What Are They?
Intervals are the distances between each note. They are named numerically and have different qualities to them based on the exact spatial difference.
C to a D is a MAJOR second
C to a Db is a MINOR second
C to a E is a MAJOR third
C to a Eb is a MINOR third
Why Are They Important?
These small differences may feel arbitrary, but intervals actually play a big role in how we perceive music. Intervals have always been categorized as consonant or dissonant; consonant means stable, and dissonant means unstable. With that definition, it is obvious that the perception of intervals is subjective…who decides what is stable and what is not?
Fortunately in music today, there are no such quick and fast hard rules on what is considered consonant or dissonant, and many intervals can be used to achieve a variety of effects. Furthermore, what classical music considers as dissonant, jazz music may consider neutral or even consonant. Different musical styles have different customs on how to approach and resolve dissonances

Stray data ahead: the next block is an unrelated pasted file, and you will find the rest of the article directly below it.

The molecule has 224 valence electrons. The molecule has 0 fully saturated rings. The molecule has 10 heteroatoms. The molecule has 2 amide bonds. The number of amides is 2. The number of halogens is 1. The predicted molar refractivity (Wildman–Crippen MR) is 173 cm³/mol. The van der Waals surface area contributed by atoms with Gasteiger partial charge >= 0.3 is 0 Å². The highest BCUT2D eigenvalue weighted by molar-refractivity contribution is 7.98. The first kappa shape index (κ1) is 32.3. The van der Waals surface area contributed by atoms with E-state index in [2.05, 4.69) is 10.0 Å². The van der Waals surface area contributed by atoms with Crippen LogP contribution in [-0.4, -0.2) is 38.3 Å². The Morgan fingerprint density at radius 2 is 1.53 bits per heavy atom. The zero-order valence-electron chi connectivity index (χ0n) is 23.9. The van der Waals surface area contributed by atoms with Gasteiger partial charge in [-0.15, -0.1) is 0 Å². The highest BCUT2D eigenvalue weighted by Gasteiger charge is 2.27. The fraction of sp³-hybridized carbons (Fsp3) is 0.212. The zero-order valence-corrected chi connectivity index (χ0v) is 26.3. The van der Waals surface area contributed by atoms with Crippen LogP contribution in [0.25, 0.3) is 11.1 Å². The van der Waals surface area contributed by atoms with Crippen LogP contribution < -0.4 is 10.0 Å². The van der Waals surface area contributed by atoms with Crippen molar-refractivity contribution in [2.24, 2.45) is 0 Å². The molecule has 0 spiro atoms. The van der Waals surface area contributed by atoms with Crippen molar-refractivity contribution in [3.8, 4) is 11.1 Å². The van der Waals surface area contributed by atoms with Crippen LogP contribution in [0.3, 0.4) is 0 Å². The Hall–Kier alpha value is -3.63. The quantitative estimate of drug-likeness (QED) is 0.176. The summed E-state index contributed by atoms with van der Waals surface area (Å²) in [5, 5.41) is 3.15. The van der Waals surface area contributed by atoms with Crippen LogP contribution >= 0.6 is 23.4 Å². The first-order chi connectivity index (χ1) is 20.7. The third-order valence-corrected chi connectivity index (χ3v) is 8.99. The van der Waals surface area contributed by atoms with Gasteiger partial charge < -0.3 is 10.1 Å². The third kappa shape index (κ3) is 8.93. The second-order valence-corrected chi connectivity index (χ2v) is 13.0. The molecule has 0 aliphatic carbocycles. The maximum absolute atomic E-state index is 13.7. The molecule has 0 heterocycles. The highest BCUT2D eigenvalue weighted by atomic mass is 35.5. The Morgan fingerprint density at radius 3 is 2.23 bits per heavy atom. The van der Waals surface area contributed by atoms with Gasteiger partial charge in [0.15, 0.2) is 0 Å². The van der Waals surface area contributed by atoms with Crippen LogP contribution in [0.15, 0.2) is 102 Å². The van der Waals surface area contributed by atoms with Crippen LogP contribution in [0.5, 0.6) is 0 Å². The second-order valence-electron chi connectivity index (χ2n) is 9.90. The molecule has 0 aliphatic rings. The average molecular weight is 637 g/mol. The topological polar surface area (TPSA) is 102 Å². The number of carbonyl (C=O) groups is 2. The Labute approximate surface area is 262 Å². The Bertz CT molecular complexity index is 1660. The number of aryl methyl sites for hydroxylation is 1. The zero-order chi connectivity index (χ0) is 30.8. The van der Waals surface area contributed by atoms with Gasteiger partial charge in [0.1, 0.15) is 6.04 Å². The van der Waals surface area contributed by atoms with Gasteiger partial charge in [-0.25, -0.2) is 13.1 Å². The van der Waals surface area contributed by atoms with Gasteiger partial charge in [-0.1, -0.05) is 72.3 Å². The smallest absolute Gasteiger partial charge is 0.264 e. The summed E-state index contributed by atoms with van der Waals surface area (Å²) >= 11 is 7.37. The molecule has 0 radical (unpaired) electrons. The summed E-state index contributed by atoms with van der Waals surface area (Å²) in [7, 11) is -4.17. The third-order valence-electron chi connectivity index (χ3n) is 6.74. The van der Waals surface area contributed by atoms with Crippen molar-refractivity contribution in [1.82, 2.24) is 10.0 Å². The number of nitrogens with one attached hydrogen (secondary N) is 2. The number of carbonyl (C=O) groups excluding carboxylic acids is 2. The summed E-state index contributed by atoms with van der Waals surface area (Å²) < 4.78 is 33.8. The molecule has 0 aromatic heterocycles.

The concepts of intervals is important, because it is the music between the notes. For example, a singer reaching for a perfect fifth (C – G), will sound considerably different than reaching for a major 6th (C – A). Not only is the latter a higher note, a good singer also understands that there is a different quality to the interval, therefore requiring a different tone and approach to singing it.
This holds true for piano players as well. As piano players, it may be easy for us to think an interval is simply using different fingers. However, if we approach music this way, we may find it to be robotic and lackluster. It is the space between the notes, that creates the interesting and beautiful sounds that we call music. We do not speak in monotone, so we should not play in monotone either.